‘River’ of Rain

March 5, 2016

7856783_f520Thick, heavy rainfall carried by gusty winds this Saturday afternoon here on California’s north coast as a fairly-strong ‘atmospheric river‘ pours across the shoreline.
Started raining in earnest last night, and with only occasional short, dark spaces of dry, has been continuously hammering down all day.
The NWS advises thunderstorms with small hail could accompany the rain — messy next couple of days.

Return of the fabled El Niño-influenced waterworks — from SFGate this afternoon: ‘A seven-day total could approach 20 inches of rain in Northern California and up to three inches in the southern end of the state, where rain is expected to arrive Sunday.’

Second round in this season’s attempt to quench California’s drought, reliving rain like last December, back on the ‘conveyor-belt‘ system.

(Illustration: ‘The Blue Umbrella 1914,’ by Helen Hyde, found here).

This particular storm is packing the weight — according to the NWS‘s weather thingy, we had nearly a quarter-inch of rain just in the last half-hour or so, and apparently it will keep-on-keeping-on until tomorrow.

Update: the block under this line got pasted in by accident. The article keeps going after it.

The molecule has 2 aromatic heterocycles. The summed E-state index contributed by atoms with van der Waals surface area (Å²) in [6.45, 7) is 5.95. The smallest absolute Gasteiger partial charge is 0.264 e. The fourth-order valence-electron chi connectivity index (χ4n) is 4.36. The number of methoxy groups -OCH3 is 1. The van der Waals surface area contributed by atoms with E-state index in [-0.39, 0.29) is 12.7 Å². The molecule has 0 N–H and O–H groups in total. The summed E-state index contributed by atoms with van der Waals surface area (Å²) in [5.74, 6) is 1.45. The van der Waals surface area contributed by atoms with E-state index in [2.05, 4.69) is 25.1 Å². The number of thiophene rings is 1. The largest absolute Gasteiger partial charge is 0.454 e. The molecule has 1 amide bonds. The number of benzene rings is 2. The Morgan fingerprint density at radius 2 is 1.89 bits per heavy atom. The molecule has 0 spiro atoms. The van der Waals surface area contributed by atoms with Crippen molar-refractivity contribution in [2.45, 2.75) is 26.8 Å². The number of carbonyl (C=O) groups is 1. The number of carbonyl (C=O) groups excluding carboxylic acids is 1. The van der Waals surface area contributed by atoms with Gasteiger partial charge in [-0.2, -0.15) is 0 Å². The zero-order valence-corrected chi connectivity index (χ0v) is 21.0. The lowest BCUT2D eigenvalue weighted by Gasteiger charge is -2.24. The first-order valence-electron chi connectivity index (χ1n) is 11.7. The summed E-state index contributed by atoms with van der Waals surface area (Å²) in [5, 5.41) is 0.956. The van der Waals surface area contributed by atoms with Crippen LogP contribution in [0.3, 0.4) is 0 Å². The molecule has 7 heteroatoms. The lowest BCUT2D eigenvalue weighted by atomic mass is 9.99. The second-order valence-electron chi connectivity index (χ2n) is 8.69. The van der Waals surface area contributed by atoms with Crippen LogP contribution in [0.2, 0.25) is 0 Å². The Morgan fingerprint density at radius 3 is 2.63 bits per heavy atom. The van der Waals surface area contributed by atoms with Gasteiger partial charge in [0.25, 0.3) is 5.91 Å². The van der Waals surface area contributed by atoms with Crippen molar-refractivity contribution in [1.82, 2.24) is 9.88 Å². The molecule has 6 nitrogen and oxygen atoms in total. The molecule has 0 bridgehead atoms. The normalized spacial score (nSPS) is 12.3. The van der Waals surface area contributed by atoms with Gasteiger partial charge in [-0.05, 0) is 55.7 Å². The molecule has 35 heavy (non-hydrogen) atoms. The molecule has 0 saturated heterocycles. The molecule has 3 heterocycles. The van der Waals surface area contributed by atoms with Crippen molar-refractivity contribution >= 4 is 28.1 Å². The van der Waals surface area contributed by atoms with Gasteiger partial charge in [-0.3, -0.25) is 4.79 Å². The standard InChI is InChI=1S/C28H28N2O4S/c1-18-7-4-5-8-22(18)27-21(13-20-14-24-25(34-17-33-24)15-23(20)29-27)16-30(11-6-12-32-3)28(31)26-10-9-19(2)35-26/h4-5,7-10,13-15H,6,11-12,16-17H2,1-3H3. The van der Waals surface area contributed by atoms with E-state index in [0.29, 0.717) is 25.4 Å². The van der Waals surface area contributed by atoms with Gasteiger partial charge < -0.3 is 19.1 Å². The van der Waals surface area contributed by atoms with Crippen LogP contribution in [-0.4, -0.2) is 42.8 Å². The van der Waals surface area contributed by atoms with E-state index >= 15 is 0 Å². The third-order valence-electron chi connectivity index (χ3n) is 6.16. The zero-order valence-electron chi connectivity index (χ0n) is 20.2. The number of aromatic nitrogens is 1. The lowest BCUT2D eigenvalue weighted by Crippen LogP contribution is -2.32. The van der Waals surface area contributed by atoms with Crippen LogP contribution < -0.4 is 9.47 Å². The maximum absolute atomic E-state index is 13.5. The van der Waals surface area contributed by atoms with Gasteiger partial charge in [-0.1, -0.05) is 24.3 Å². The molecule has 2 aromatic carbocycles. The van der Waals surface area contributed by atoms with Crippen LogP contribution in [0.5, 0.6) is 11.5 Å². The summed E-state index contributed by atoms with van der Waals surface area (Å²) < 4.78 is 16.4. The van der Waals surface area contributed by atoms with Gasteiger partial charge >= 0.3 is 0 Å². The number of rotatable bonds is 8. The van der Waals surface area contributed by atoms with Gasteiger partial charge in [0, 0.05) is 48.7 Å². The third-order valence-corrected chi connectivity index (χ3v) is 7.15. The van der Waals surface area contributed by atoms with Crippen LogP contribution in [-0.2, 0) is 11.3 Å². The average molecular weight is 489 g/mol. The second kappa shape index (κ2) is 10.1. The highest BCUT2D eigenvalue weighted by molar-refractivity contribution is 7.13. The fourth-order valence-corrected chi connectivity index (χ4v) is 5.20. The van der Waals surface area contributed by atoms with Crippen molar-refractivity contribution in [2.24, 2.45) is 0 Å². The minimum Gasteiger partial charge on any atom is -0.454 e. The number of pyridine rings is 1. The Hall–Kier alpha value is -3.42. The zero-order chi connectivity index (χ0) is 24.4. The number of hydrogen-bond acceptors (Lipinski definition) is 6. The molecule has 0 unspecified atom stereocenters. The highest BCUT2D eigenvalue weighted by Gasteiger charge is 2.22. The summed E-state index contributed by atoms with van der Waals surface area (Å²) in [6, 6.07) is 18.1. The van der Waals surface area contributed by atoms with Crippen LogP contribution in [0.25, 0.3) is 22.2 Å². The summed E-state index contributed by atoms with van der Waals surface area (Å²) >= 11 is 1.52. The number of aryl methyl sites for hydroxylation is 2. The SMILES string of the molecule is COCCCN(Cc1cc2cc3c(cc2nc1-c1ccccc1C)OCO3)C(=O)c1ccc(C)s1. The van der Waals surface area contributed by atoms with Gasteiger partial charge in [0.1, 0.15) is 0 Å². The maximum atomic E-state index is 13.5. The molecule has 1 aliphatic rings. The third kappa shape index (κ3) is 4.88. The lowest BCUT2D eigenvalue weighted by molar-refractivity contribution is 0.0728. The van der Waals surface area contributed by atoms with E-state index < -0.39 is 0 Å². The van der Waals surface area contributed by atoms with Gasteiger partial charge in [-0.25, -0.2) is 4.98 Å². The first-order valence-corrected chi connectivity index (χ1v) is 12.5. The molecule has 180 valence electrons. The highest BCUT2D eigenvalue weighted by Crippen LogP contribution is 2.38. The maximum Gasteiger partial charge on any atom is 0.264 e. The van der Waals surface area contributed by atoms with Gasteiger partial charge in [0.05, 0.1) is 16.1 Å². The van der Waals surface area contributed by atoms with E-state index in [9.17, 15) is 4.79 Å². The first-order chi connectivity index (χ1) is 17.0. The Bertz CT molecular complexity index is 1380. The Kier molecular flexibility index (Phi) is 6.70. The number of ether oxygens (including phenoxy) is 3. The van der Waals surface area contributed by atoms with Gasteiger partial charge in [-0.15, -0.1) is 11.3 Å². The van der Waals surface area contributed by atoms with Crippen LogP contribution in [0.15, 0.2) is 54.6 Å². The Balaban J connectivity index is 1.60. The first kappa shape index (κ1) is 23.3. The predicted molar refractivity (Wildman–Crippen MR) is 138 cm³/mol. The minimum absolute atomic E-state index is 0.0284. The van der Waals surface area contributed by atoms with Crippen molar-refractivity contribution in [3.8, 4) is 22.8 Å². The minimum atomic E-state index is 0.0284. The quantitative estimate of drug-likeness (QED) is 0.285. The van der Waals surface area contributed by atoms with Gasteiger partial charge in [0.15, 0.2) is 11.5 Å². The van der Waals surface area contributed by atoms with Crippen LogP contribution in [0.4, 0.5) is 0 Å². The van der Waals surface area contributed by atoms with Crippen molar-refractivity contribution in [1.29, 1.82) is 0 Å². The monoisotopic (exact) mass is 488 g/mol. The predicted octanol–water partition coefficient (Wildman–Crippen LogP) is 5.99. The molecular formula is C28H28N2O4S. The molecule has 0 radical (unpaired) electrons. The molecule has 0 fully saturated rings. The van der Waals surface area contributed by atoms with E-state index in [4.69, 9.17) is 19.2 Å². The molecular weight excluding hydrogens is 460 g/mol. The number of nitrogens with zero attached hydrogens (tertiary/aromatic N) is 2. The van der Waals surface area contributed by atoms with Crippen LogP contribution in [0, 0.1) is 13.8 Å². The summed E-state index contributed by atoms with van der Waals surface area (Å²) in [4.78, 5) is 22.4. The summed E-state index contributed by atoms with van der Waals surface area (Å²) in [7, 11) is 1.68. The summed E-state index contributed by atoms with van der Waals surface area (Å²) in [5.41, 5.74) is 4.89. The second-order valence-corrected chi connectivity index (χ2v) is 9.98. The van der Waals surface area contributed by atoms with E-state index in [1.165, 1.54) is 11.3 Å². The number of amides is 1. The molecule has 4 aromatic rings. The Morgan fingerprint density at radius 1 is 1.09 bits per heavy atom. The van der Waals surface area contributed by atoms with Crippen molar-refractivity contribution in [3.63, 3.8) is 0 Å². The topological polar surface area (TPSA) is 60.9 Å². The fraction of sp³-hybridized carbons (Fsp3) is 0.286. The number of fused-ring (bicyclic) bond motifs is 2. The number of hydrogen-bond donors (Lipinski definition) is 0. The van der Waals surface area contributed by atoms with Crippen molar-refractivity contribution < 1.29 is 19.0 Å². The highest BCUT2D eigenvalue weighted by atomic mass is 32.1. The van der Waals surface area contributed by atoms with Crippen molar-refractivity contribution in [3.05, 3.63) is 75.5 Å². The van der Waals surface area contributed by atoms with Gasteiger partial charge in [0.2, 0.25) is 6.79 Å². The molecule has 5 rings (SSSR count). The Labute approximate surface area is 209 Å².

Maybe this late series might lend a drought-helping hand — via Gizmodo yesterday:

This is one of those infamous “atmospheric rivers,” jets of moisture-charged air from the subtropical Pacific Ocean.
These are the storms that are responsible for recharging our reservoirs and building up our snowpack.
And there are likely multiple ones headed our way over the next two weeks, hence the “Miracle March” on tap.
Which means a shit-ton of snow.
And rain!

Those same atmospheric rivers which bring all the moisture can also be full of very warm air since they are, after all, coming from the extra-warm El Niño-fied tropical waters of the Pacific.
A new study by NASA, plus Scripps Institution of Oceanography and the Earth System Research Laboratory shows that atmospheric rivers might increase the chances of a phenomenon called “rain-on-snow,” which is pretty much what you’d expect: rain falling on top of snowpack, which would accelerate the melting of the snowpack.
This, of course, happens normally later in the spring, but if it happened now, it would not be good.
However, if the storm is accompanied by colder temps — and the difference of a few degrees could make all the difference — the moisture would fall snow-on-snow, boosting the snowpack back to normal.

Predictably unpredictable…

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